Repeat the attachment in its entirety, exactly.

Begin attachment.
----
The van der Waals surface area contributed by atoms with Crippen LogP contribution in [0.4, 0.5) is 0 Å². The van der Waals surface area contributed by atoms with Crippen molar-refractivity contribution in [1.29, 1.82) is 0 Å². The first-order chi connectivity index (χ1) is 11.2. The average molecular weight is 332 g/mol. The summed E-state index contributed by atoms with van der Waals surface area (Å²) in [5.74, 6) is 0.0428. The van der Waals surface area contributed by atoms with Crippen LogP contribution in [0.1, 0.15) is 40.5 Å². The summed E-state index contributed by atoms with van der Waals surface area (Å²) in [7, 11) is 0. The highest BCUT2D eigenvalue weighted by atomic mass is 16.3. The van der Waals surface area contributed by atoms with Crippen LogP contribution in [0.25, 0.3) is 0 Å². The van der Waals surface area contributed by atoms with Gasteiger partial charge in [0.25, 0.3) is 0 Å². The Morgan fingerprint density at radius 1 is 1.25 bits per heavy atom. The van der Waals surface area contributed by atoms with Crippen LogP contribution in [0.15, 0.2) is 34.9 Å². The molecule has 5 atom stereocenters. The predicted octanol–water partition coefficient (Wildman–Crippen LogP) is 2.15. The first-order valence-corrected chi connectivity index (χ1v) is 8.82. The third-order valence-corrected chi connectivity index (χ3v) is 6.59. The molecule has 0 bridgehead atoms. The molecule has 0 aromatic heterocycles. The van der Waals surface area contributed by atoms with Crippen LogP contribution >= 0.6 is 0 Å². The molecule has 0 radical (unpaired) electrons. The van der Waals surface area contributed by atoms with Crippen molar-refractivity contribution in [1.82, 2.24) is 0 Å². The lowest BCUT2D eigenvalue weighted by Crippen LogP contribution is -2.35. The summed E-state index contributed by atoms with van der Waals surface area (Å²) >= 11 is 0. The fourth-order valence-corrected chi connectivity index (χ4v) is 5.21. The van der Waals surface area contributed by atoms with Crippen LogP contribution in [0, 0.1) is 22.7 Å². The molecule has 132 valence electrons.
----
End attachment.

The van der Waals surface area contributed by atoms with Crippen LogP contribution in [0.4, 0.5) is 0 Å². The van der Waals surface area contributed by atoms with Crippen molar-refractivity contribution in [1.29, 1.82) is 0 Å². The first-order chi connectivity index (χ1) is 11.2. The average molecular weight is 332 g/mol. The summed E-state index contributed by atoms with van der Waals surface area (Å²) in [5.74, 6) is 0.0428. The van der Waals surface area contributed by atoms with Crippen LogP contribution in [0.1, 0.15) is 40.5 Å². The summed E-state index contributed by atoms with van der Waals surface area (Å²) in [7, 11) is 0. The highest BCUT2D eigenvalue weighted by atomic mass is 16.3. The van der Waals surface area contributed by atoms with Crippen LogP contribution in [0.25, 0.3) is 0 Å². The van der Waals surface area contributed by atoms with Gasteiger partial charge in [0.25, 0.3) is 0 Å². The Morgan fingerprint density at radius 1 is 1.25 bits per heavy atom. The van der Waals surface area contributed by atoms with Crippen LogP contribution in [0.15, 0.2) is 34.9 Å². The molecule has 5 atom stereocenters. The predicted octanol–water partition coefficient (Wildman–Crippen LogP) is 2.15. The first-order valence-corrected chi connectivity index (χ1v) is 8.82. The third-order valence-corrected chi connectivity index (χ3v) is 6.59. The molecule has 0 bridgehead atoms. The molecule has 0 aromatic heterocycles. The van der Waals surface area contributed by atoms with Crippen LogP contribution >= 0.6 is 0 Å². The molecule has 0 radical (unpaired) electrons. The van der Waals surface area contributed by atoms with Crippen molar-refractivity contribution in [1.82, 2.24) is 0 Å². The lowest BCUT2D eigenvalue weighted by Crippen LogP contribution is -2.35. The summed E-state index contributed by atoms with van der Waals surface area (Å²) >= 11 is 0. The fourth-order valence-corrected chi connectivity index (χ4v) is 5.21. The van der Waals surface area contributed by atoms with Crippen LogP contribution in [0, 0.1) is 22.7 Å². The molecule has 132 valence electrons.